Mistakes and Questions

  • I spilled the Jojoba. How on earth does one pour out of a Boston round without sloshing?
  • Need to be careful to get all the perfume oil out of the beaker.
  • Cheap hot plate was ok but it smoked unpleasantly – need to clean?
  • How do you clean the droppers?! I got a trace amount of cinnamon oil in the cap of a dropper, and then after bathing them in Everclear, I ran all my droppers and caps through the dishwasher to sterilize. Now ALL of the smell like cinnamon. I curse you, cinnamon!

What Worked

  • 80 ml lab casserole was a great size to work with
  • Vintage 10 ml graduated beaker with 2 ml increments was also perfect choice
  • 1 eye dropper per raw material, with a shot glass to park them in afterward
  • glass stirring rod
  • 1/2 oz tin and 1.2″ circle labels = perfect size
  • OXO grater with attached box = awesome for grating beeswax and storing it
  • Paper towels = unglamorous but vital

That’s all for now!


Beginning with Mandy Aftel

Mandy Aftel's Fragrant: The Secret Life of Scent

I suppose I have to begin somewhere, right? The world of fragrance is like a forest – it’s easy to get lost. When wandering, it’s best to have a guide. When I first starting smelling all the smells (sniffing all the sniffs?) I read Luca Turin’s and Tanya Sanchez’s Perfumes: The A-Z Guide and sniffed along with the help of samples from Luckyscent, The Perfumed Court, and Surrender to Chance. I didn’t agree with everything that Turin and Sanchez said, and yet – by using their ideas as a North Star, I was able to begin sampling dozens, then hundreds of perfumes (yes, really, hundreds – the sampling habit became rather addictive! not that I’m sorry…), and as I followed along I understood more of what I was encountering.

Similarly, now that I’m dabbling in the world of DIY fragrance, I have to put my toe in the water somewhere, so it might as well be with Mandy Aftel. Aftel is a bit like the Alice Waters of natural perfumery – she takes French ideas, peels them back to their simplest and most essential forms, and make them accessible, natural, Californian, and relaxed. I’d had Essence & Alchemy on my shelf for ages, and never quite made time to read it – and then, when the urge to mix my own scents suddenly hit – I devoured it in a few days, then moved on to Fragrant.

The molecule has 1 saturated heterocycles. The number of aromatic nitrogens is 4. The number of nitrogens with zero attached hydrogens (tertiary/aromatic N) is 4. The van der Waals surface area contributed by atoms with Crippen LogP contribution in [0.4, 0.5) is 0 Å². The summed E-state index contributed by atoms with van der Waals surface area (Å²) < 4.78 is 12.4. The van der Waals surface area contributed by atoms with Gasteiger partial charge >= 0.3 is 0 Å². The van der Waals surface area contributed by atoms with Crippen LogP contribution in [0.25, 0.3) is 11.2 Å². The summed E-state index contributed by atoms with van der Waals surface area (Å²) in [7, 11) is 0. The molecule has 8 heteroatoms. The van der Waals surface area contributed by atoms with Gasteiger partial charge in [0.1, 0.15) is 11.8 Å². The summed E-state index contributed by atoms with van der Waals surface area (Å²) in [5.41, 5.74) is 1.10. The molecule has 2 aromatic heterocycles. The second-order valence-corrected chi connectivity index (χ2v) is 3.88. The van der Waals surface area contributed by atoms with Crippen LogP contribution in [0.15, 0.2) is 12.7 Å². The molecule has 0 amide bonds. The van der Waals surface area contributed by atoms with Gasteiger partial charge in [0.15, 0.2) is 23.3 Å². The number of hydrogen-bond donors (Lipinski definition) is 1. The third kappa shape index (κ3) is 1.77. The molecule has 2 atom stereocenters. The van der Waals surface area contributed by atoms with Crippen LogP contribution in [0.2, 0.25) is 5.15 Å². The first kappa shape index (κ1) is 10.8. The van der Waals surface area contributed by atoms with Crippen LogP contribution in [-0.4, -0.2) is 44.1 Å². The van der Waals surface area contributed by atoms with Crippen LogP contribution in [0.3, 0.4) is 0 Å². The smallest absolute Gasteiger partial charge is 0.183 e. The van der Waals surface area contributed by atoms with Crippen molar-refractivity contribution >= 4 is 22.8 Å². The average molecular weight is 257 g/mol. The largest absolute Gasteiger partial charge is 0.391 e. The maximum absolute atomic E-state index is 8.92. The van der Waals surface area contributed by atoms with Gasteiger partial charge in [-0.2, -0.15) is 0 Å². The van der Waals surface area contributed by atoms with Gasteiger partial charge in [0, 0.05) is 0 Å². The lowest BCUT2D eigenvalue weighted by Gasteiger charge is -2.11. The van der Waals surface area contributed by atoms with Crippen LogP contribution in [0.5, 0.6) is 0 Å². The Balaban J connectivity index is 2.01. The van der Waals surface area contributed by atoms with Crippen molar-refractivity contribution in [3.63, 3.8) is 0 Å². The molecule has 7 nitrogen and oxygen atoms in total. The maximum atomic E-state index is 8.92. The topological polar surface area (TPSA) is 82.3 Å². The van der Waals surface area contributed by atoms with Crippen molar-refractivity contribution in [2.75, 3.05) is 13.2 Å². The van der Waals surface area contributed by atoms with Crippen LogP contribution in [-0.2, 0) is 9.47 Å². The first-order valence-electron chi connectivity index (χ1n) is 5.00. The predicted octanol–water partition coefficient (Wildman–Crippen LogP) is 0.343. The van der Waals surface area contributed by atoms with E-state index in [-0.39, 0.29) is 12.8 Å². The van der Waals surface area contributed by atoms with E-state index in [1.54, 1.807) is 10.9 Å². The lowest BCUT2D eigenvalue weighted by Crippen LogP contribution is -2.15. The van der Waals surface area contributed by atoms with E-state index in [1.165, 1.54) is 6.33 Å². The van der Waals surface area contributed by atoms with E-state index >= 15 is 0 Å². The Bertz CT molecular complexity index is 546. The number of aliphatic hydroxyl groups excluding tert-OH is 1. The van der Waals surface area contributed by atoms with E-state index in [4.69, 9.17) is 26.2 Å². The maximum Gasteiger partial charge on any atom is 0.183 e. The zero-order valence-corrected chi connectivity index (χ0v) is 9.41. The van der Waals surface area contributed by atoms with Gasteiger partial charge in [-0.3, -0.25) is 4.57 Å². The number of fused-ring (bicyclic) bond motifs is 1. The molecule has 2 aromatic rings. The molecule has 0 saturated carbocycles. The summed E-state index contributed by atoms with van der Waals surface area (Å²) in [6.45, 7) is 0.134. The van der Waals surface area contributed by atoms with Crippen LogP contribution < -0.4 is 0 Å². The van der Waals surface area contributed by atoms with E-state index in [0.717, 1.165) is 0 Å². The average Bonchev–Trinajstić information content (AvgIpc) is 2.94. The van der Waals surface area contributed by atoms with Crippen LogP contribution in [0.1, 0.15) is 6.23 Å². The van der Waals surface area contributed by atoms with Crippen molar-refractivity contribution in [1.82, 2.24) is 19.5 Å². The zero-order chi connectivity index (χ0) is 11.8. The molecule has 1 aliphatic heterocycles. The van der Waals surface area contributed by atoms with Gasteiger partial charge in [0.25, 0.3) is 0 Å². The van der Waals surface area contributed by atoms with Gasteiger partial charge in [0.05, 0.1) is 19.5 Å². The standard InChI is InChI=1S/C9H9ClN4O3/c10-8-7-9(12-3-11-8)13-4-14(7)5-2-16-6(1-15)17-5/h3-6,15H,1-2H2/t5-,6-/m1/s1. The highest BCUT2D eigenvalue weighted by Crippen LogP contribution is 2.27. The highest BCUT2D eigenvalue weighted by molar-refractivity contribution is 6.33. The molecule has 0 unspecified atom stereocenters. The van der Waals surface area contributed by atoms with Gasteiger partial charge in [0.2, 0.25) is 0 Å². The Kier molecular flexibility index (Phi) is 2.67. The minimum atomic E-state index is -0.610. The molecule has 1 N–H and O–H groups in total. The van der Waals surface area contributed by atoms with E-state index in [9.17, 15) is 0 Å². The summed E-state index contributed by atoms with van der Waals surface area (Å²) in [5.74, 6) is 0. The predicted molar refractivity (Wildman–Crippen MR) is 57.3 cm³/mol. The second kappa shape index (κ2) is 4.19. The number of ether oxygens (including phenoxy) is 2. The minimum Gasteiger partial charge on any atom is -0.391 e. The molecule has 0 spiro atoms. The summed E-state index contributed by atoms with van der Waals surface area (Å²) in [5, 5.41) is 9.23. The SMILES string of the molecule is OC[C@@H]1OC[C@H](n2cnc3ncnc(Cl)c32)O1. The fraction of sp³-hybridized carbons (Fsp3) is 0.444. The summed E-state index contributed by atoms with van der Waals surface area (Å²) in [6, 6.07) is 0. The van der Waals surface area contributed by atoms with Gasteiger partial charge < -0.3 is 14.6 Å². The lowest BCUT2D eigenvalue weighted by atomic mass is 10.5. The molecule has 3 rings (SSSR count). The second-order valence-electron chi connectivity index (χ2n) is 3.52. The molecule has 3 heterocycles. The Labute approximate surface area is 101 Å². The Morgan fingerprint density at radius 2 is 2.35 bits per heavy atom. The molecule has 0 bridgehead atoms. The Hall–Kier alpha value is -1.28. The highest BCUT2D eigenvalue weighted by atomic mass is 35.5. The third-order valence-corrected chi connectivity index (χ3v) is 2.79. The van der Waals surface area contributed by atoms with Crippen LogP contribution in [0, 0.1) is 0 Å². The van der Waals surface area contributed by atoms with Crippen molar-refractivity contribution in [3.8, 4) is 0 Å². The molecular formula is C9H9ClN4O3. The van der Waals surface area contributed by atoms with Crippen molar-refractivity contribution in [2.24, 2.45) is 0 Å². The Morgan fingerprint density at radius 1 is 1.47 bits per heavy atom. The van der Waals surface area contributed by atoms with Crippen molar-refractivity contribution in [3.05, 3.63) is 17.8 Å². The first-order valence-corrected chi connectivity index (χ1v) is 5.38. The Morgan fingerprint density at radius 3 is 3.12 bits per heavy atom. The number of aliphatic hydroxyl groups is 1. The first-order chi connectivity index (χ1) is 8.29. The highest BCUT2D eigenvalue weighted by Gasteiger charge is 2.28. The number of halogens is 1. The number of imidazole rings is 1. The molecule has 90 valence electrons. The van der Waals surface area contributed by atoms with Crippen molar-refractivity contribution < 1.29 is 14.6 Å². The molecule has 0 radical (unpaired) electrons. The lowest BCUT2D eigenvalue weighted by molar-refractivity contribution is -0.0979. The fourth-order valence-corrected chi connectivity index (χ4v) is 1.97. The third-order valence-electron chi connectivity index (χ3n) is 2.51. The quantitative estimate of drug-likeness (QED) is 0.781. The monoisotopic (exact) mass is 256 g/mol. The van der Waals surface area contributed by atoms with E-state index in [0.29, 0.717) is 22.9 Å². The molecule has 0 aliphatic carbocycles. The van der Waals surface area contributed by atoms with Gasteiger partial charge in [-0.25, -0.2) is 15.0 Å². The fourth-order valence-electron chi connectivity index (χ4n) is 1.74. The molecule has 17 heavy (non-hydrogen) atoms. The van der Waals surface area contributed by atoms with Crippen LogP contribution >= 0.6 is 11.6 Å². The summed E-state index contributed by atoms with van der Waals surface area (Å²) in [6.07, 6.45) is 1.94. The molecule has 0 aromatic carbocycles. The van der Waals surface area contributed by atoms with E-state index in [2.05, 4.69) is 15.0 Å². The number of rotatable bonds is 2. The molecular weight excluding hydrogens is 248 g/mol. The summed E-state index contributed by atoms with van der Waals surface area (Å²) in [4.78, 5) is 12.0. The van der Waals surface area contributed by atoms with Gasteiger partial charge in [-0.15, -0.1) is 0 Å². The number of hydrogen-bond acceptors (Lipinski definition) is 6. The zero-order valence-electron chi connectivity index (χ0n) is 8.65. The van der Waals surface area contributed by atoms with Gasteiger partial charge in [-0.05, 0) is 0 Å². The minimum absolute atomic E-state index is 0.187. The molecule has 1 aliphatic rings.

So, I’ll be taking Mandy as my Beatrice, my first guide on what is likely to be a long and circuitous tour. Both books are a pleasure to read – modeled, I’m guessing, after some of the wonderfully hodge-podge alchemical texts Aftel has in her collection. There’s a lot of lore, history, and delicious information – sprinkled here and there with recipes, some old, and some Aftel’s. Fragrant in particular, structured as it is around cinnamon, mint, frankincense, ambergris, and jasmine, lends itself to being a beginner’s cookbook of natural perfumery. For each essence, there is a recipe for a solid, oil, and alcohol-based perfume – so that it’s really possible to explore the nuances of each scent and how it morphs in different carrier media.

I’ll take these as a guide for conducting some of my first experiments…and we’ll see where things go from there.